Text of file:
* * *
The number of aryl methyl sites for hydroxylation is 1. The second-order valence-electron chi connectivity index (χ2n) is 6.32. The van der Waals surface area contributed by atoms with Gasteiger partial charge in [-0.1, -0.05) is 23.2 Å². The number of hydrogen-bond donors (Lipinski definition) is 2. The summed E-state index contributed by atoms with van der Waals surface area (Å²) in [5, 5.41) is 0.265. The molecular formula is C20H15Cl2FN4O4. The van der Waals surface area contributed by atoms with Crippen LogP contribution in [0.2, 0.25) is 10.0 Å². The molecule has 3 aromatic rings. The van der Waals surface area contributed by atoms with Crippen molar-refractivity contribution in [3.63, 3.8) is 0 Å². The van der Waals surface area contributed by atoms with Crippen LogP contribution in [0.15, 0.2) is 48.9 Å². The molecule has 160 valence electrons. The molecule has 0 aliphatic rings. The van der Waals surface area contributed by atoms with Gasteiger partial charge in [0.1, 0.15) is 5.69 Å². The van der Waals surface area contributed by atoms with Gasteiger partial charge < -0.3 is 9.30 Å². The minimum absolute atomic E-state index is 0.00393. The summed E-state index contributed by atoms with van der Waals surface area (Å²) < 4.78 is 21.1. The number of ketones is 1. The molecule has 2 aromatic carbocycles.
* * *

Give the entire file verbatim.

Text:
The number of aryl methyl sites for hydroxylation is 1. The second-order valence-electron chi connectivity index (χ2n) is 6.32. The van der Waals surface area contributed by atoms with Gasteiger partial charge in [-0.1, -0.05) is 23.2 Å². The number of hydrogen-bond donors (Lipinski definition) is 2. The summed E-state index contributed by atoms with van der Waals surface area (Å²) in [5, 5.41) is 0.265. The molecular formula is C20H15Cl2FN4O4. The van der Waals surface area contributed by atoms with Crippen LogP contribution in [0.2, 0.25) is 10.0 Å². The molecule has 3 aromatic rings. The van der Waals surface area contributed by atoms with Crippen molar-refractivity contribution in [3.63, 3.8) is 0 Å². The van der Waals surface area contributed by atoms with Crippen LogP contribution in [0.15, 0.2) is 48.9 Å². The molecule has 160 valence electrons. The molecule has 0 aliphatic rings. The van der Waals surface area contributed by atoms with Gasteiger partial charge in [0.1, 0.15) is 5.69 Å². The van der Waals surface area contributed by atoms with Gasteiger partial charge < -0.3 is 9.30 Å². The minimum absolute atomic E-state index is 0.00393. The summed E-state index contributed by atoms with van der Waals surface area (Å²) < 4.78 is 21.1. The number of ketones is 1. The molecule has 2 aromatic carbocycles.